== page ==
A Myanmar military court has sentenced US journalist Danny Fenster to 11 years in jail.
Fenster was found guilty of breaching immigration law, unlawful association and encouraging dissent against the military.
He was earlier this week slapped with two additional charges of sedition and terrorism, which carry a maximum sentence of life imprisonment.
His trial on the new charges will begin on 16 November.
Fenster, 37, who was the managing editor of online site Frontier Myanmar, was detained at Yangon international airport in May. He is one of dozens of local journalists that have been detained since a military coup in February.
According to Frontier, Fenster had earlier worked for Myanmar Now, an independent news site that has been critical of the military since the coup.
“The charges were all based on the allegation that he was working for banned media outlet Myanmar Now. Danny had resigned from Myanmar Now in July 2020 and joined Frontier the following month, so at the time of his arrest in May 2021 he had been working with Frontier for more than nine months,” said the news site.
“There is absolutely no basis to convict Danny of these charges.”
His sentencing on Friday comes months after a Japanese freelance journalist was arrested in Myanmar and charged with spreading fake news.
Yuki Kitazumi, who was reporting for many of Japan’s major news outlets, was one of a few foreign reporters in the country. Myanmar authorities maintain he violated the law but released him because Japan had requested it.
The trial of Danny Fenster took place behind closed doors, literally, inside Insein prison, where he and many of those detained since the February coup are being held.
We know only what his lawyers can tell us about the process. But the charges the military authorities filed against him are clearly absurd. The prosecutor stated that they relate to his employment by the independent news organisation Myanmar Now, one of five media organisations the military targeted after the coup, cancelling their licences to broadcast.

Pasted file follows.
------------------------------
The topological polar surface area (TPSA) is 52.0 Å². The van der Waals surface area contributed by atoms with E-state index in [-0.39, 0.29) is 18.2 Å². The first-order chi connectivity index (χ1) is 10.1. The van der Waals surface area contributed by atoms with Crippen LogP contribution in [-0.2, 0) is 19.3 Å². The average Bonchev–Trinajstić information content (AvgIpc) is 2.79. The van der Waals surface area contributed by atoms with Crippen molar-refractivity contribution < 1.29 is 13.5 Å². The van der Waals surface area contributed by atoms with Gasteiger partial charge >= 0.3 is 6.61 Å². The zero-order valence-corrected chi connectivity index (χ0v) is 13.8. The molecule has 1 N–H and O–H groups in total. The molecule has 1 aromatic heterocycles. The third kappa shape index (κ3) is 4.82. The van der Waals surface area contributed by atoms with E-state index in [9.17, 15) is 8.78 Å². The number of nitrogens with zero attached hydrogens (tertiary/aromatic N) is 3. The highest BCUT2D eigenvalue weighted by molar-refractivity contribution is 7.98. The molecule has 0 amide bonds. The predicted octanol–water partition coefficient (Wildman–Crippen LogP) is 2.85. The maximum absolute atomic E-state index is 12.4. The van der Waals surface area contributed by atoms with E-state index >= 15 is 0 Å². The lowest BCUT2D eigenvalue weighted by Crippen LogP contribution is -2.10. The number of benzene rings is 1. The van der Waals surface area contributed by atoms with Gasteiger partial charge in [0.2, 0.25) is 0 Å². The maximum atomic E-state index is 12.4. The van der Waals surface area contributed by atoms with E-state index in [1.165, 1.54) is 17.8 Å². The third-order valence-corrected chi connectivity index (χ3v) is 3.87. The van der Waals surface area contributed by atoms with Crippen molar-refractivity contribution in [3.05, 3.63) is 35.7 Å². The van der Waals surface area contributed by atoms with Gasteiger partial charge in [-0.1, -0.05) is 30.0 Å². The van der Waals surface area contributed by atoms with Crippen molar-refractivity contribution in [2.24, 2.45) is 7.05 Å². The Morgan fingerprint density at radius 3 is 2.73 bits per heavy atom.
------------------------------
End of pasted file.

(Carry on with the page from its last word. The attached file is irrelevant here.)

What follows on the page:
But Danny Fenster left Myanmar Now in May 2020, and joined the news magazine Frontier. This was made clear in court by his lawyers, supported by document, yet ignored by the judge, who gave him the maximum sentence for the three charges.
The Biden administration has increased pressure on the regime, in particular through sanctions targeting high-profile military officers, and calling for a restoration of the elected government. It is hard to see the US softening its stance to get Fenster out. Perhaps the military is hoping for a gesture, a photo-op with a US official; friendless and isolated, the junta might consider that a worthwhile prize for releasing him.
It also sends a chilling message to all journalists in Myanmar. If they are willing to snub a superpower like the US, and hold one of its citizens hostage, the treatment of local journalists may be even harsher.
As always with Myanmar’s generals, their true motives are hard to guess.
The US has pressed the military government to release him, but a military spokesman insisted that Fenster needed to be held in custody.
In a statement before the sentencing, the US state department commented that “the profoundly unjust nature of Danny’s detention is plain for all the world to see. The regime should take the prudent step of releasing him now”.
The US has not yet commented on the ruling.
Phil Robertson, deputy Asia director at Human Rights Watch, told the BBC that the verdict was “a travesty of justice by a kangaroo court” intended to intimidate all remaining journalists working inside Myanmar.
Meanwhile, Richard Horsey, a senior adviser at Crisis Group Myanmar, described the sentence as “outrageous”.
“It sends a message not only to international journalists… but also Myanmar journalists that reporting factually on the situation is liable to get them many many years in prison,” he told the AFP news agency.
He added that US diplomats were working to secure Fenster’s release but noted that “obviously this sentence is a big setback to US efforts.”
Myanmar’s military leaders seized power in February after suffering a massive election defeat at the hands of the ruling National League of Democracy.
It claimed it had no choice but to orchestrate the coup because of widespread fraud in the poll, despite the country’s election commission saying there was no evidence to support these claims.
News of the coup sparked off large-scale civilian demonstrations across the country, which the military dispersed with brutal force.
Since then, at least 1,178 people have been killed and 7,355 arrested, charged or sentenced in a crackdown on dissent, according to the Assistance Association for Political Prisoners (AAPP).
Around 80 local journalists are known to have been detained for their reporting so far. According to the AAPP, 50 of them are still in detention and half have been prosecuted.